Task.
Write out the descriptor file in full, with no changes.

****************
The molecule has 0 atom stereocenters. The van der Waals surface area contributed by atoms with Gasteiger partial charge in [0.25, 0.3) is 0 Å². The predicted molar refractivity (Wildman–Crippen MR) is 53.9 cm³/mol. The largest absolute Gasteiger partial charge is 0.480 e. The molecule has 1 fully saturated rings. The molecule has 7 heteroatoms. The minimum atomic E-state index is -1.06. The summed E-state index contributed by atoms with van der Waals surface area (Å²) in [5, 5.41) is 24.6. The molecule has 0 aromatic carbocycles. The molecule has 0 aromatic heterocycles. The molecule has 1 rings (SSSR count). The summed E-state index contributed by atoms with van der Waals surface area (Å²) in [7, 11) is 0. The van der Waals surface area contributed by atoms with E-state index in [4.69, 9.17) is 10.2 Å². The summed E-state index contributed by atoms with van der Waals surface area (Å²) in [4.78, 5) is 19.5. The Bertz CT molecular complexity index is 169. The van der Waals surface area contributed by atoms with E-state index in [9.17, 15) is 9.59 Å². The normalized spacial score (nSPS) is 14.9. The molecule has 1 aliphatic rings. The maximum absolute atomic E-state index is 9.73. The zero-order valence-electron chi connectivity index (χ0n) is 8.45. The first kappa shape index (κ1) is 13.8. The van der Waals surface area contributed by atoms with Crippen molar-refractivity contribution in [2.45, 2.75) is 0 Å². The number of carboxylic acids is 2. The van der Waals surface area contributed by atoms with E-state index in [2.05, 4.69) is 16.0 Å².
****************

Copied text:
The molecule has 0 atom stereocenters. The van der Waals surface area contributed by atoms with Gasteiger partial charge in [0.25, 0.3) is 0 Å². The predicted molar refractivity (Wildman–Crippen MR) is 53.9 cm³/mol. The largest absolute Gasteiger partial charge is 0.480 e. The molecule has 1 fully saturated rings. The molecule has 7 heteroatoms. The minimum atomic E-state index is -1.06. The summed E-state index contributed by atoms with van der Waals surface area (Å²) in [5, 5.41) is 24.6. The molecule has 0 aromatic carbocycles. The molecule has 0 aromatic heterocycles. The molecule has 1 rings (SSSR count). The summed E-state index contributed by atoms with van der Waals surface area (Å²) in [7, 11) is 0. The van der Waals surface area contributed by atoms with E-state index in [4.69, 9.17) is 10.2 Å². The summed E-state index contributed by atoms with van der Waals surface area (Å²) in [4.78, 5) is 19.5. The Bertz CT molecular complexity index is 169. The van der Waals surface area contributed by atoms with E-state index in [9.17, 15) is 9.59 Å². The normalized spacial score (nSPS) is 14.9. The molecule has 1 aliphatic rings. The maximum absolute atomic E-state index is 9.73. The zero-order valence-electron chi connectivity index (χ0n) is 8.45. The first kappa shape index (κ1) is 13.8. The van der Waals surface area contributed by atoms with Crippen molar-refractivity contribution in [2.45, 2.75) is 0 Å². The number of carboxylic acids is 2. The van der Waals surface area contributed by atoms with E-state index in [2.05, 4.69) is 16.0 Å².